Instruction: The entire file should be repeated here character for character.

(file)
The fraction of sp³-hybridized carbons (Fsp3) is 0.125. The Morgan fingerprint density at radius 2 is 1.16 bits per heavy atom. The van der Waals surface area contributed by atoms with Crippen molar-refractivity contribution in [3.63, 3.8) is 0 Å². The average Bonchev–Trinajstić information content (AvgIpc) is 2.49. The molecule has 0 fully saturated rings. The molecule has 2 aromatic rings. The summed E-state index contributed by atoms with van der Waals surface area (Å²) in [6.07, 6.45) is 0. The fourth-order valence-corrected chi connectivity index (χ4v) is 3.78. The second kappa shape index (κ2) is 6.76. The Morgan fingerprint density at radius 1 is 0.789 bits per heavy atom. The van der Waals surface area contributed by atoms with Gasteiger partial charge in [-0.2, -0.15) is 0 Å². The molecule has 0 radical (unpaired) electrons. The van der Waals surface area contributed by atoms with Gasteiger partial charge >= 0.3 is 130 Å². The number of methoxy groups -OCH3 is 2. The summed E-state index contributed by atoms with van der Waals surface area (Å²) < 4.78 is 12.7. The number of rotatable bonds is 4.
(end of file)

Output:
The fraction of sp³-hybridized carbons (Fsp3) is 0.125. The Morgan fingerprint density at radius 2 is 1.16 bits per heavy atom. The van der Waals surface area contributed by atoms with Crippen molar-refractivity contribution in [3.63, 3.8) is 0 Å². The average Bonchev–Trinajstić information content (AvgIpc) is 2.49. The molecule has 0 fully saturated rings. The molecule has 2 aromatic rings. The summed E-state index contributed by atoms with van der Waals surface area (Å²) in [6.07, 6.45) is 0. The fourth-order valence-corrected chi connectivity index (χ4v) is 3.78. The second kappa shape index (κ2) is 6.76. The Morgan fingerprint density at radius 1 is 0.789 bits per heavy atom. The van der Waals surface area contributed by atoms with Gasteiger partial charge in [-0.2, -0.15) is 0 Å². The molecule has 0 radical (unpaired) electrons. The van der Waals surface area contributed by atoms with Gasteiger partial charge >= 0.3 is 130 Å². The number of methoxy groups -OCH3 is 2. The summed E-state index contributed by atoms with van der Waals surface area (Å²) < 4.78 is 12.7. The number of rotatable bonds is 4.